I have been competing in open-water rowing with a traditional boat and a fixed seat for over 20 years, and several years ago I had the opportunity to row and compete in boats with sliding seats. I really enjoyed the increased speed and total body workout, so when I learned about the Poseidon sliding-seat system from Puuvenepiste in Finland, I was eager to have it installed in my 18′ Merrimack Screamer, LE BARON ROUGE. The boat was built by Doug Scott, a New Hampshire boatbuilder, using traditional construction techniques. It has a narrow flat bottom and four wide strakes on alternating sawn and steam-bent frames. I use the boat for open-water rowing races and was drawn to the Poseidon rig as a way to improve the boat’s performance without significantly altering its character.
The rig is dramatically different from other drop-in sliding seat systems, which usually include outriggers that have a wide span between the oarlocks (around 62”) designed to accommodate standard 9’ racing sculls. There are no outriggers included with the Poseidon. Instead, it is meant to be used with existing gunwale-mounted oarlocks. On a boat with a typical 4′ beam you can use ordinary oars 8′ to 8-1/2′ long.
I brought my boat to Rodger Swanson, a distributor for Puuvenepiste, and he installed the system with only a few minor modifications. The installation of the two 7/8”-diameter stainless-steel rails requires some custom-built supports. This particular installation would need three wooden supports for the rails: one secured to the boat’s risers, one spanning a frame, and one set on the floorboard. The adjustable aluminum foot stretchers were then positioned in the appropriate locations relative to the oarlocks. My stretchers require a wrench to adjust their position.
The current units include a cam system, making footrest location changes much quicker, and easy to make while on the water. The sliding seat has grooved wheels that align themselves on the rails. The top is plywood and will require a pad or a contoured seat added by the user.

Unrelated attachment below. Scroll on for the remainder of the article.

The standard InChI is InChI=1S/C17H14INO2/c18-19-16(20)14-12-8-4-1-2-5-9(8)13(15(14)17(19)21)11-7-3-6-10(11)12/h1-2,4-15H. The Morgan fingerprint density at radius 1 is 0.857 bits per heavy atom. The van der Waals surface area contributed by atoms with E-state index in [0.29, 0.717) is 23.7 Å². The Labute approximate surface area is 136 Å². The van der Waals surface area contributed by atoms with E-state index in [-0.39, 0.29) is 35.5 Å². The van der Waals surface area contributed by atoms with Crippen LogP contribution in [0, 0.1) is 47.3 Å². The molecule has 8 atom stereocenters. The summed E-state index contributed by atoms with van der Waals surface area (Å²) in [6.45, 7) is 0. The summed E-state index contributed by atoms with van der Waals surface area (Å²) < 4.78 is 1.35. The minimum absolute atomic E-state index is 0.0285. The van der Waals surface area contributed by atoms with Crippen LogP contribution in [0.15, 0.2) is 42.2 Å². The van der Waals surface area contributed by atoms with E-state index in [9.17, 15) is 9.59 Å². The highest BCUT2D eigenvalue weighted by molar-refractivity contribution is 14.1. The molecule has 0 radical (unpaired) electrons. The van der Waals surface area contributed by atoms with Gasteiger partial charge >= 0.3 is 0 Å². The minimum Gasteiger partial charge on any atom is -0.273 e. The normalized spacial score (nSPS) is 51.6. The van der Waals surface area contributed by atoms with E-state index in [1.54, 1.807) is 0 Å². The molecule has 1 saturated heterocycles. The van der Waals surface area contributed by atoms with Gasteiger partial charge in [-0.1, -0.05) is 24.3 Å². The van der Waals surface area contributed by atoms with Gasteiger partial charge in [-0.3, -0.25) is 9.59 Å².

The Merrimack Screamer was built with three oarlock positions for fixed-thwart rowing either as a single or a double, but most of the time it has been rowed as a double. With the Poseidon rig installed, a short test row made it apparent that some adjustments were needed to optimize both the trim and the spacing between the two rowing stations. The position of the foot stretchers can easily be adjusted to accommodate the different leg lengths and to convert from a double to a single rower, but we noticed that the bow was going too deep at the finish of the stroke when our weight was well forward at the release. Moving one set of oarlocks and repositioning the rails farther aft improved trim. Those were rather minor changes, and the system has not required any maintenance or adjustments since.
If you decide to convert your boat from fixed seat to sliding seat, there are a few factors to consider. Setting the Poseidon rig on top of a boat’s thwarts will put the rower too high, so they’ll need to be removed. If the thwarts serve as part of the structure of the boat, then you may need to add cross braces below the rails to reinforce the frames and maintain the shape of the hull. The Merrimack Screamer’s thwarts were resting on the risers, and so weren’t bracing the frames. In fact, the supports secured to the risers and across a frame made the boat stronger than it had been with the removable thwarts.
A sliding-seat system takes up more room than a thwart. The Merrimack Screamer’s 18′ length was a comfortable fit for two fixed-thwart rowing stations, but had just barely enough room for two sliding-seat stations. The shifting of body weight on a sliding seat is more likely to cause a boat to porpoise with each stroke, so the hull needs to have enough length to stay close to level through the rowing cycle.
The Poseidon system has worked out well for LE BARON ROUGE. The sliding seats allow us to use our legs to both lengthen strokes and increase power. For the same level of effort we’d put in using fixed thwarts, the sliding seats make the boat about a knot faster. Several years ago, I entered the Minot’s Light Roundabout, a 4.5-mile, open-water rowing race, rowing the Merrimack Screamer as a sliding-seat single. There were high winds and waves, and had it not been for the sliding seat advantage, I might have turned back. Instead, I finished in third place and came in ahead of two ocean-rowing shells.
It’s no surprise that long ago, competitive rowing adopted the sliding seat to enable use of the leg muscles; 60 percent of human muscle mass is located below the waist. The Poseidon rig takes advantage of that power and maintains the look and feel of a traditional boat. If you’re ready to make the switch to a sliding seat, it’s well worth considering.
Craig Robinson lives in Hingham, Massachusetts, and began rowing at a young age in an 8′ pram. He now enjoys rowing year round with the Hull Lifesaving Museum Maritime Program. In recent years, he and his rowing partner, John Struzziery, have placed well with the regional open-water races.
The Poseidon sliding seat is manufactured by Puuvenepiste in Finland and distributed in the US by the Swanson Boat Company (the Swanson web site is being updated and will be fully operational in mid-April) and Duckworks. The Poseidon single is $695.00 USD and the double $1,095.00, plus shipping.
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